Function to return the address of a lookup value

If you look at many of Excel lookup functions you will find out that they either return a value or a position of an item. There is no function that returns the address where a lookup value is found.

Below is a code for a user defined function that takes two arguments: a lookup value and a range, and returns the address where the lookup value is found within the range. If the lookup value is not found, it will return the text “#N/A”.

You can download the function as a text from the Download Page.

If you need more help on how to create a user defined function click here.

Function LookupAddress(LookupVal As String, TheRange As Range)
Dim Cell As Range, Found As Boolean
For Each Cell In TheRange.Cells
If Cell.Value = LookupVal Then
LookupAddress = Cell.Address
Found = True
Exit For
End If
Next Cell
If Not Found Then LookupAddress = “#N/A”
End Function

Applies to Excel 2003

How to make your macros and functions available to all workbooks

When you create a macro or a user defined function in a workbook, by default that macro will only be visible for that specific workbook.
If you have a code that you use repeatedly and you want it to be available for all workbooks then you have to create a global workbook called Personal.xls and save it in Excel startup folder.

How to create the file:

1. Open a new workbook.
2. Save As Personal.xls in folder:
C:\Program Files\Microsoft Office\OFFICE11\XLSTART
3. Copy your macros from their original workbooks to personal.xls.
4. Click Window –> Hide to hide the file.

The path may differ slightly depending on which version of office you are using.

How to use the file:

1. Whenever you start Excel personal.xls will be opened automatically, and all your macros will be available for use in any workbook.

2. Keep personal.xls hidden unless you want to add macros to it.

3. When you want to add new macros Click Window –> Unhide and select “personal.xls”.

4. To add a new macro click Tools –> Macro –> Record new macro. You will get the following dialogue box.

savemacro

5. Under “Store macro in:” select “Personla.xls”.

6. When you are done hide the file again.

If you are interested in more details please see the following Microsoft office link:

Deploy your Excel macros from a central file

Applies to: Excel 2003

Function to return the day of the week in text (Name of the day)

Excel has a built in function which returns the day of the week corresponding to a date. The day is given as an integer, ranging from 1 (Sunday) to 7 (Saturday), by default, or 1 (Monday) to 7 (Sunday) if you use a return type of 2. But there is no direct function to return the name of the day itself i.e. Monday, Tuesday…etc.The following code is an attempt to handle this case.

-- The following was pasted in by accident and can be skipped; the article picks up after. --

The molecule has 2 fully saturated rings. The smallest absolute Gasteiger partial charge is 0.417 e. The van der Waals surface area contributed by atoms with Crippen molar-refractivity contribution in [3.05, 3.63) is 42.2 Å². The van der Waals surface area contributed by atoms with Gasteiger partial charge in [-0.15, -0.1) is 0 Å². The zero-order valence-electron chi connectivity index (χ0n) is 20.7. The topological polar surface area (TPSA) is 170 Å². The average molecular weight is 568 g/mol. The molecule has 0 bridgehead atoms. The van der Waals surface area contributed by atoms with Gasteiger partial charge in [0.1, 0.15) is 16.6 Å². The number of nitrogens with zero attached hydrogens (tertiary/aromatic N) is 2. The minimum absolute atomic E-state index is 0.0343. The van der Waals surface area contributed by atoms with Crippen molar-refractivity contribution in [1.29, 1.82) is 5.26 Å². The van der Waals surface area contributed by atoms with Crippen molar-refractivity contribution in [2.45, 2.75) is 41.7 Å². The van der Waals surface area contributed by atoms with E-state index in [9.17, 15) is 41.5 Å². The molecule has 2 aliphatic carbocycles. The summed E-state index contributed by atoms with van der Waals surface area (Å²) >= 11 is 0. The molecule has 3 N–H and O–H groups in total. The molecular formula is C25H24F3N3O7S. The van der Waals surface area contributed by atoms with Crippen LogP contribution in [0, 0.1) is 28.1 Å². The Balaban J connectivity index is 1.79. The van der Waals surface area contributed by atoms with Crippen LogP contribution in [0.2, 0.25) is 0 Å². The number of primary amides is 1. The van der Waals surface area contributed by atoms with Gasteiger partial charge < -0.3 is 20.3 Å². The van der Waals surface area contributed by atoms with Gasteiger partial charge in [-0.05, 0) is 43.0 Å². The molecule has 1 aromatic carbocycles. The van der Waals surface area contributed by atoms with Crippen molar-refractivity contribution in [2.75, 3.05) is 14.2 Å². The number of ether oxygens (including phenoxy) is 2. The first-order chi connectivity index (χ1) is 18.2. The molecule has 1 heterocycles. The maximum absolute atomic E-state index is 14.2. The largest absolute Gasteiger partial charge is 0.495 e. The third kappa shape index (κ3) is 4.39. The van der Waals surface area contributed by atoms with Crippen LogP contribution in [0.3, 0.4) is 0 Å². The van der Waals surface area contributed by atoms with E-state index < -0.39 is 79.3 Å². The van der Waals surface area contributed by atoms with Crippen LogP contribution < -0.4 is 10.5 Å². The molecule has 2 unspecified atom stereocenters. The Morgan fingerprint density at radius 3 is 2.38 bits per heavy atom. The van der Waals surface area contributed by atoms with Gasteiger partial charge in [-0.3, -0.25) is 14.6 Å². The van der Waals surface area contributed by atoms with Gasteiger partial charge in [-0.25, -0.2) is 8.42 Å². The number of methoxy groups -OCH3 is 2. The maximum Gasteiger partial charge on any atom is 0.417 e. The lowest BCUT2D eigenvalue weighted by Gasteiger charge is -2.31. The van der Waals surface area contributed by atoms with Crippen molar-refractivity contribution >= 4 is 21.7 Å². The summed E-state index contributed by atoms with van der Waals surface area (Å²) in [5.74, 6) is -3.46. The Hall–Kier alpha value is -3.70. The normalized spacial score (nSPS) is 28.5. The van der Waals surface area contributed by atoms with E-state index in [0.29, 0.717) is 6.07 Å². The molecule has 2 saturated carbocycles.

Function WeekdayText(dDate, iRtype)
‘ get the weekday no. from excel bilt-in Weekday function
iwday = WorksheetFunction.Weekday(dDate)
If iRtype = 2 Then
‘ Return the full name of the day
WeekdayText = WorksheetFunction.Text(iwday, “ddddd”)
Else
‘ Return the short name of the day
WeekdayText = WorksheetFunction.Text(iwday, “ddd”)
End If
End Function

The function accepts two arguments: Date and return type. If the return type is 1, the function will return an abbreviated name of the day i.e. Mon, Tue …. etc. If the return type is 2, the function will return the full name of the day i.e. Monday, Tuesday …. etc.

Use this code to create a user defined function and then you can use it like any other built-in function.

If you are not familiar with visual basic then you can achieve the same result by encapsulating the Weekday function within the Text function, in a cell, as follows:

=TEXT(WEEKDAY(date),”ddd”)

Related Links:

How to create a user-defined function

Applies to: Excel 2003

Function to decide whether a year is a leap year or not

The following Visual Basic code is for a function to determine whether a certain year is leap year or not. It will receive the year as an argument and return TRUE for a leap year and FALSE for others.Copy this code and paste it in a new visual basic module.


Function IsLeap(iYear)
If (iYear Mod 400) = 0 Then
IsLeap = True
ElseIf (iYear Mod 100) = 0 Then IsLeap = False
ElseIf (iYear Mod 4) = 0 Then IsLeap = True
Else: IsLeap = False
End If
End Function

Related Links:

Blog Post: How to create a user-defined function
External: Wikipedia article on Leap_year

Applies to: Excel 2003

How to create a user-defined function

If you know Visual Basic programming then you can create your own user-defined functions in Excel. Follow the steps below:

1. On the Tools menu select Macro.

2. On the Macro submenu select Visual Basic Editor.

User defined1

3. You will be switched to Visual Basic Editor Menu.

User defined 2

4. On the Insert menu (Visual Basic Editor) select Module.

5. This will open the code window.

User defined 3

6. Type the Visual Basic code for your function.

7. On the File menu click Close and return to Microsoft Excel.

8. Your new function should now be ready for use like any other Excel function.

Applies to: Excel 2003